Subject: Horta wants UN to stay in E Timor


UN delays on Timor extension request


Horta wants UN to stay in E Timor

Lucy Williamson BBC News, Dili []

The United Nations should stay in East Timor until at least 2012, President Jose Ramos Horta has said.

He told the BBC there was still great potential instability and the country needed more time to organise its police and the economy.

Mr Ramos Horta was seriously injured in an assassination attempt in February.

An Australian-led peacekeeping force returned to East Timor in 2006 after outbreaks of political violence which paralysed the country.

Mr Ramos Horta said that peace in his country remained precarious and that he would like a UN presence in East Timor for at least the next five years.

He also said it was likely the country would need Australian-led forces to stay on into next year.

Fallen showcase

Mr Ramos Horta narrowly survived a shooting attack by rebel soldiers in February, and said now was not the time for East Timor to handle its security situation alone.

"I want to play safe. I don't want to, for sake of patriotism, pride, that we should ask sorry, now you can leave.

"We should be very cautious. That's why I have said to UN we need UN police here for at least 5 years - up to 2012."

He said the numbers and the mission could change, but that a UN force of some kind was needed "to give us the time and space to reorganise our defence force, our police force, to improve our economy, to reduce the social tensions arising from poverty and unemployment".

East Timor was seen as a showcase for UN peace-building when peacekeepers left in 2005.

But a year later, a spate of political violence brought them back, including a deployment of Australian-led troops.

Many people have criticised the UN for pulling out too soon in those early years - but Mr Ramos Horta said East Timor itself must accept some of that blame.

He said many people were anxious that the UN should leave.

"I remember in 2001, 2002, they were so impatient," he said.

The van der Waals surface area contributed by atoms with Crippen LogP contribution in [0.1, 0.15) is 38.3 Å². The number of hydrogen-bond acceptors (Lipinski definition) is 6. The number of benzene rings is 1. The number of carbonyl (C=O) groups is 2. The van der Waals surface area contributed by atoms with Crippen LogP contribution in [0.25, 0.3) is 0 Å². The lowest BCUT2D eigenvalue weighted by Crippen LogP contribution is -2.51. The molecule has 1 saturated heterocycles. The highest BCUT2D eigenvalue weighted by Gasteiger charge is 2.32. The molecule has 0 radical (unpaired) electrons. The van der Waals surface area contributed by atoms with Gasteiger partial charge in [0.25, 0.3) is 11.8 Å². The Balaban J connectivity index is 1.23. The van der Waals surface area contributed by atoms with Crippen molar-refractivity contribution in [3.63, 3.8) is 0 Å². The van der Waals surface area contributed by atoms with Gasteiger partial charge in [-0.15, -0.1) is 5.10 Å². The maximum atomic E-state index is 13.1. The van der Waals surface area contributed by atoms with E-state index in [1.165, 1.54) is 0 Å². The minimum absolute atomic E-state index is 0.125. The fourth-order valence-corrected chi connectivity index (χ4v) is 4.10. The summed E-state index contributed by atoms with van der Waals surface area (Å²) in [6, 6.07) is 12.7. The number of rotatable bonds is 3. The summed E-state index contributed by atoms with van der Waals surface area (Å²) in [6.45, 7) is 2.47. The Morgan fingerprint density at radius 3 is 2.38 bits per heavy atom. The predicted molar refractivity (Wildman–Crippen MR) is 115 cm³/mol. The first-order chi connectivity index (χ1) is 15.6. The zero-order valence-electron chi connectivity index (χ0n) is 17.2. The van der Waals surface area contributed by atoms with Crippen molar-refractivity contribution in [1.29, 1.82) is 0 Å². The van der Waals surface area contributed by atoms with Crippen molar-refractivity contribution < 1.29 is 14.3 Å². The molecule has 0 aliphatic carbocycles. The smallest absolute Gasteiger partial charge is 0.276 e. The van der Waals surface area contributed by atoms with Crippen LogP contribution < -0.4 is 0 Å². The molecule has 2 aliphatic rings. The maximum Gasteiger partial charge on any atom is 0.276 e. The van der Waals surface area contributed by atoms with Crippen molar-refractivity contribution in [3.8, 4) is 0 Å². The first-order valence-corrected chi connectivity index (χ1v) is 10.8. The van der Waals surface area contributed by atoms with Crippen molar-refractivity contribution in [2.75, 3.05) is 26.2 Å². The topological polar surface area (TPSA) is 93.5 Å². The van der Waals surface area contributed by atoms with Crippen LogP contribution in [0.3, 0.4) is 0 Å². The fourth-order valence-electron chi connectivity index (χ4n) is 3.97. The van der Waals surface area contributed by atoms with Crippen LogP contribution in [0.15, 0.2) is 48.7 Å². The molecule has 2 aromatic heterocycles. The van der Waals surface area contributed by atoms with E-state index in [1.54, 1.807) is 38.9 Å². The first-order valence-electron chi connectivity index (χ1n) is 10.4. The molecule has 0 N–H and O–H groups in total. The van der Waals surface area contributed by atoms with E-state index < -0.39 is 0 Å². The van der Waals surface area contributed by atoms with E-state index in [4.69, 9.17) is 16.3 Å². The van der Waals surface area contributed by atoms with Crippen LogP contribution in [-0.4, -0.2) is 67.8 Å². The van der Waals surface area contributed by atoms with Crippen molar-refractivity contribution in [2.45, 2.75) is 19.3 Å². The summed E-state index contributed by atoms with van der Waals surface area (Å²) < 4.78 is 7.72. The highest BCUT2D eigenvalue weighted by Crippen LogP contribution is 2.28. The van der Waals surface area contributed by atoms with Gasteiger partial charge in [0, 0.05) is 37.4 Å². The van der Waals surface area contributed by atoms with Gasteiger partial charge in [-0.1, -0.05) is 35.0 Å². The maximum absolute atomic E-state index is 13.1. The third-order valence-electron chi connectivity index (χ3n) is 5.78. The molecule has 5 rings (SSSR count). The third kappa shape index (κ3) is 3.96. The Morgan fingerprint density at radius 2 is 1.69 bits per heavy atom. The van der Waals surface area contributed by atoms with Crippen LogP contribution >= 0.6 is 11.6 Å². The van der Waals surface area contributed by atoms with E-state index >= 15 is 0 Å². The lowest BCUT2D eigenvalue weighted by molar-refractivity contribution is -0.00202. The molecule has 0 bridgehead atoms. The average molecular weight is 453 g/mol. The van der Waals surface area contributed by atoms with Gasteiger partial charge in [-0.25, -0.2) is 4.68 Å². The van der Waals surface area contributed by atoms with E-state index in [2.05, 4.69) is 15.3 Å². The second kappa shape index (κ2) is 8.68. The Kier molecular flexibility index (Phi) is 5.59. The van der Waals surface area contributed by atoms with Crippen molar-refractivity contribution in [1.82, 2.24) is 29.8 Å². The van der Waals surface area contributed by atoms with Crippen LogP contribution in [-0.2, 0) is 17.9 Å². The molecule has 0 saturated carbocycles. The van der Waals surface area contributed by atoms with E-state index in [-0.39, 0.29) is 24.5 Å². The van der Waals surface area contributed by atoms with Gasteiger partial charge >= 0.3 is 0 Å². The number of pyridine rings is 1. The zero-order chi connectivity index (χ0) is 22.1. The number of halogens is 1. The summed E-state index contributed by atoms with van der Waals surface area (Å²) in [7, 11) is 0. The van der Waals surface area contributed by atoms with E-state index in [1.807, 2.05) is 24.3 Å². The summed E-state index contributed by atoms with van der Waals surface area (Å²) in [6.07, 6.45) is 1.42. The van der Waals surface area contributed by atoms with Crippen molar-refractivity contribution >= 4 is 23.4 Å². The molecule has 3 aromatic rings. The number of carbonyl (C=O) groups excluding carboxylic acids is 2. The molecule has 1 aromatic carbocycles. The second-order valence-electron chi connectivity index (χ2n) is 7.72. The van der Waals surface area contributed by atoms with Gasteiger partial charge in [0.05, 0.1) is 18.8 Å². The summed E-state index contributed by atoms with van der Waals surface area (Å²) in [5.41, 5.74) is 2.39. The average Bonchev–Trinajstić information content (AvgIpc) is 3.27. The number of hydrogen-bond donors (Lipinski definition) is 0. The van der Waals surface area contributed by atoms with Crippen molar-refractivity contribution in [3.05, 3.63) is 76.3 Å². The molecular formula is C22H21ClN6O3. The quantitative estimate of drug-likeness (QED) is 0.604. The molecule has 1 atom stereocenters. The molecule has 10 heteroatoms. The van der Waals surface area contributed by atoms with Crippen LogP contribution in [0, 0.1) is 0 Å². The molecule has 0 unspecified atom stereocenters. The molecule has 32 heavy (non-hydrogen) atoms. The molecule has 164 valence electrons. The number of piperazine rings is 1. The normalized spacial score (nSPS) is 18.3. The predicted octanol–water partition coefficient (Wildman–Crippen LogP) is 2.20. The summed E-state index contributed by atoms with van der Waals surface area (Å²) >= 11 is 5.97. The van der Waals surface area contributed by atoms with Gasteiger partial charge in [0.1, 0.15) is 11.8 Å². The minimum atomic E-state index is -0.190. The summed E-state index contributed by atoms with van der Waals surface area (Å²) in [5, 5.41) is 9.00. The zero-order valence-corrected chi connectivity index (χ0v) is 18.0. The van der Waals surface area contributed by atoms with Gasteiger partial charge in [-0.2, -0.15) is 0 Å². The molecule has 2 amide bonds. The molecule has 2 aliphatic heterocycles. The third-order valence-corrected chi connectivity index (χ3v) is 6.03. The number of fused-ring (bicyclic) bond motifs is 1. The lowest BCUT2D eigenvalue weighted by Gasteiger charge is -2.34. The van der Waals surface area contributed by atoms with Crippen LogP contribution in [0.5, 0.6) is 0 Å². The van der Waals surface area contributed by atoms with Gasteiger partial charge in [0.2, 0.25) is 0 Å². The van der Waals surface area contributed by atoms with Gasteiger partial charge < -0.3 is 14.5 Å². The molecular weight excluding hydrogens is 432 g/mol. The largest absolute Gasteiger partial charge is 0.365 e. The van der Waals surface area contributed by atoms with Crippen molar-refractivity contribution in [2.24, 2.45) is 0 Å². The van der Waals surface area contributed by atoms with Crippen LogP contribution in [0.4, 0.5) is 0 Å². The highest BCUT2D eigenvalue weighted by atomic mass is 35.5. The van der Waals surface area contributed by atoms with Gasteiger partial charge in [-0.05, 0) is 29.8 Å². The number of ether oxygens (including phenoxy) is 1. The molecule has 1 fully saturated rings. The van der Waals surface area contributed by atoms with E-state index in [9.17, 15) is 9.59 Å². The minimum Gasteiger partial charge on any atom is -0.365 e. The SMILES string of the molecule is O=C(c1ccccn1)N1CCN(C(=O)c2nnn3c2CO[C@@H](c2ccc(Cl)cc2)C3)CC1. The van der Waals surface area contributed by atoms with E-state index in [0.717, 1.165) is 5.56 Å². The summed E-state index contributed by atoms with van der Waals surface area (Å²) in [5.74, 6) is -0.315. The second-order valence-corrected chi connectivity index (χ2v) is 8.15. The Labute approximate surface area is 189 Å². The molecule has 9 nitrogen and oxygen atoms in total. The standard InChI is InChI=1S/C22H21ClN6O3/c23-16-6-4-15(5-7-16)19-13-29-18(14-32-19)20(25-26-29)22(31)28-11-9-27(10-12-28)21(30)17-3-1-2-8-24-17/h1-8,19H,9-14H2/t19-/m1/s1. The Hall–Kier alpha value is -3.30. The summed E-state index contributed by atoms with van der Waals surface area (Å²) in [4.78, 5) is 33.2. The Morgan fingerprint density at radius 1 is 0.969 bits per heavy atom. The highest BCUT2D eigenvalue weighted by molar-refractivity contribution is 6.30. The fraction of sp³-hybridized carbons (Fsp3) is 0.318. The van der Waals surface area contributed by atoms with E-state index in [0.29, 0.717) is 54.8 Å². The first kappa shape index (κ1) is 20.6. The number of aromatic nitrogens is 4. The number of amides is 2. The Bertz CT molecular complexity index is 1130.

"I was the lonely voice arguing for a five-year mission, way back in October or September '99 in New York.

"I was telling the then head of peacekeeping operations, the UN should be there for at least five years... But he told me, well, if you get two years from the Security Council, you'll be lucky."

The unwillingness of UN contributors to pay for long peacekeeping missions, said Mr Ramos Horta, is a major problem.

Committing to a country like East Timor for several years - rather than in six or 12-month cycles - he said, would mean big improvements.


The Australian

UN delays on Timor extension request+

Paul Toohey | May 14, 2008

THE UN will wait until February to consider whether it will continue its peacekeeping mission in East Timor, despite President Jose Ramos Horta asking it to commit until at least 2012.

Mr Ramos Horta, still recovering from being shot in February, views his country as volatile despite the apparent calm following the surrender of rebels a fortnight ago.

"I want to play safe," Mr Ramos Horta told the BBC yesterday. "I don't want to, for sake of patriotism, pride, that we should ask, sorry, now you can leave. We should be very cautious. That's why I have said to the UN we need UN police here for at least five years -- up to 2012."

UN spokeswoman Allison Cooper said her organisation had to consider the President's request "in the context of peacekeeping commitments globally".

"We currently have a mandate though to February 2009," Ms Cooper said. "We had a 12-month extension in February this year. We will have to report back to the Security Council in February next year and provide a report of progress and they will consider and vote on it. They will decide whether to trim back or reduce the mandate in certain areas, based upon our recommendations."

The UN has a mandated strength of 1748 police officers for East Timor, with 1500 in the country at any time. They come from 41 countries and 50 are Australians. They also have 438 international staff, 933 national staff and 134 volunteers.

"The peacekeepers here are police, with no military component, unlike the UN's military component in Dafur," Ms Cooper said.

"The Security Council will listen to the mission and take into account requests from the President. They will hear what Jose Ramos Horta has said."

Australia has 750 troops in East Timor as part of its International Stabilisation Force, though that was lifted by 200 immediately after Mr Ramos Horta was shot. In late April, those extra troops returned home once the country was deemed secure.

Mr Ramos Horta also told the BBC he wanted the Australians to stay until at least next year, though that is a commitment Kevin Rudd appeared to give on his visit to Dili in the days after the President was shot.

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